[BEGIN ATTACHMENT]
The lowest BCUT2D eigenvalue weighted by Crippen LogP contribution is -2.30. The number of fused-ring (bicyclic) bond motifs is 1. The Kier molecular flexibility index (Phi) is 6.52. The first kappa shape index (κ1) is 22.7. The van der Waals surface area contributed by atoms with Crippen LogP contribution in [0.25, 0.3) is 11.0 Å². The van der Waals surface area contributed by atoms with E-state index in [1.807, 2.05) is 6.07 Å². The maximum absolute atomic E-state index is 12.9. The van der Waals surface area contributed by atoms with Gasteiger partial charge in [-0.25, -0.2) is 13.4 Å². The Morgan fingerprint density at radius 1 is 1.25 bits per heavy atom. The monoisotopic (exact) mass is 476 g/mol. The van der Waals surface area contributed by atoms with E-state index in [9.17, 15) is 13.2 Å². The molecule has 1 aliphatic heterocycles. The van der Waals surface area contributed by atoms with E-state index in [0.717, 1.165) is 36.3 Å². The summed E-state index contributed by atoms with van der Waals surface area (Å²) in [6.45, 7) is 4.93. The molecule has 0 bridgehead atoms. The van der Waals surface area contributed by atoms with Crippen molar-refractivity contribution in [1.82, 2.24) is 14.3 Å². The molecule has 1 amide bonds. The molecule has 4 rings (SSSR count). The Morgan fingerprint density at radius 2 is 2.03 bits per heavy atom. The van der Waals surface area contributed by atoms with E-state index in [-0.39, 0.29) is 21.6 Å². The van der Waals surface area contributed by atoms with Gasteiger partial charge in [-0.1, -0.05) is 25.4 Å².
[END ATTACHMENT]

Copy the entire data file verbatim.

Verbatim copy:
The lowest BCUT2D eigenvalue weighted by Crippen LogP contribution is -2.30. The number of fused-ring (bicyclic) bond motifs is 1. The Kier molecular flexibility index (Phi) is 6.52. The first kappa shape index (κ1) is 22.7. The van der Waals surface area contributed by atoms with Crippen LogP contribution in [0.25, 0.3) is 11.0 Å². The van der Waals surface area contributed by atoms with E-state index in [1.807, 2.05) is 6.07 Å². The maximum absolute atomic E-state index is 12.9. The van der Waals surface area contributed by atoms with Gasteiger partial charge in [-0.25, -0.2) is 13.4 Å². The Morgan fingerprint density at radius 1 is 1.25 bits per heavy atom. The monoisotopic (exact) mass is 476 g/mol. The van der Waals surface area contributed by atoms with E-state index in [9.17, 15) is 13.2 Å². The molecule has 1 aliphatic heterocycles. The van der Waals surface area contributed by atoms with E-state index in [0.717, 1.165) is 36.3 Å². The summed E-state index contributed by atoms with van der Waals surface area (Å²) in [6.45, 7) is 4.93. The molecule has 0 bridgehead atoms. The van der Waals surface area contributed by atoms with Crippen molar-refractivity contribution in [1.82, 2.24) is 14.3 Å². The molecule has 1 amide bonds. The molecule has 4 rings (SSSR count). The Morgan fingerprint density at radius 2 is 2.03 bits per heavy atom. The van der Waals surface area contributed by atoms with E-state index in [-0.39, 0.29) is 21.6 Å². The van der Waals surface area contributed by atoms with Gasteiger partial charge in [-0.1, -0.05) is 25.4 Å².